Market and Model
Pricing is much as before, which means that it sits mainly in the £18,000 to £30,000 bracket expected for premium compact hatches. As usual, there's the option of both three and five-door hatches, plus saloon and cabriolet bodystyles. The key option with this improved model is the clever 'Virtual Cockpit' system replacing the conventional instrument dials with an eye-catching 12.3-inch TFT display. But of course, there's much else to select from.
As for infotainment, well Audi reckons that this improved A3 sets fresh standards here. An 'MMI radio plus' set-up with an electrically extending 7-inch diagonal monitor is standard, while the 'MMI navigation' system is fitted from 'SE Technik' trim upwards. Go further and specify the 'MMI navigation plus with MMI touch in conjunction with the Audi connect' package (what a mouthful!) and you can have many online functions in your A3 at high speed via the super-fast LTE standard. They include, for example, navigation with Google Earth and Google Street View traffic information in real time, as well as practical information on parking, destinations, news or the weather. There's also a free 'Audi MMI connect' app that enables other services, such as online media streaming and transfer of a calendar from a smartphone to the MMI. Mobile phones with iOS and Android operating systems can now be connected with the car via the standard Audi smartphone interface.
Cost of Ownership
Forgive us if you've heard this script before, but the latest A3 is quicker, more economical and emits less carbon dioxide than its predecessor. It will also challenge the very best in class for residual values. So much, so predictable. The usual drill now is to quote the faintly unbelievable economy figure of the most economical diesel model in the range to underscore that point, but petrol buyers are in for a treat with the 1.0-litre TFSI engine. Expect over 60mpg combined fuel economy and CO2 emissions getting down towards 100g/km.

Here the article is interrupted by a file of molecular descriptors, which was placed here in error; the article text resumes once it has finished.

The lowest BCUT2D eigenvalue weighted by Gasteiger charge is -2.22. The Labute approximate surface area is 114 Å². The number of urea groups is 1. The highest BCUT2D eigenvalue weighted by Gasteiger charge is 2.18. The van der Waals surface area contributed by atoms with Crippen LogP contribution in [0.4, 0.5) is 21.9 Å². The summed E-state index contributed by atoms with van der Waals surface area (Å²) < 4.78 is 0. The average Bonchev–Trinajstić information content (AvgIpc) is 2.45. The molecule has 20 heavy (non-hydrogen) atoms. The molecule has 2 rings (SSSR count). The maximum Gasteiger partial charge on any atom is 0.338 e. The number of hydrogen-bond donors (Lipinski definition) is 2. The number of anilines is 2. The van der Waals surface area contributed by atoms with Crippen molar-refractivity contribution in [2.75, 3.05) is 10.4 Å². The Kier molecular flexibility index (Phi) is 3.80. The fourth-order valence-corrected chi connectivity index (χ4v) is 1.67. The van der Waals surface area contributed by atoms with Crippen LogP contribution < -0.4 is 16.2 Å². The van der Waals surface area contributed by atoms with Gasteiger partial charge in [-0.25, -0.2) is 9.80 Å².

Although Audi will roll out even more fuel efficient diesels in the future, the current 2.0-litre TDI 150PS unit is no slouch. In the combined cycle test it covered 68.9mpg - equivalent to CO2 emissions of just 108g/km. The A3 range also encompasses a 1.6 TDI engine, promising 74.3mpg potential with CO2 emissions of just 99g/km. If you want to go further, then the Plug-in petrol electric Sportback e-tron hybrid continues on at the top of the range with its 176mpg and 37g/km CO2 capability.
The power of the brand. It's something Audi muses on at some length and it's the driving force behind the success of the A3. After all, an A3 is a Golf in a posh frock and commands a significantly heftier asking price. That won't change with this latest model. Nor will the fact that there will be many quite happy to pay that premium. Forget all the numbers that surround this latest A3. What Audi continues to do better than anybody else is tap directly into the often deeply illogical subconscious of the buyer. It sows seeds of desirability that are hard to bat away with simple financial rectitude. The A3 is an artfully laid trap that most of us can't wait to blunder into.
Is that wrong? Is it cynical? Not really. The A3 serves a need and serves it very well. The latest model is, by any reasonable measure, a smart, admirable and technically brilliant thing. The intelligent people who will buy it will nevertheless have the self-awareness to ask themselves whether they have been beguiled by brand awareness, even if only just a little. Those with typical Audi owner self confidence probably won't mind either way.
Audi A3 review by Jonathan Crouch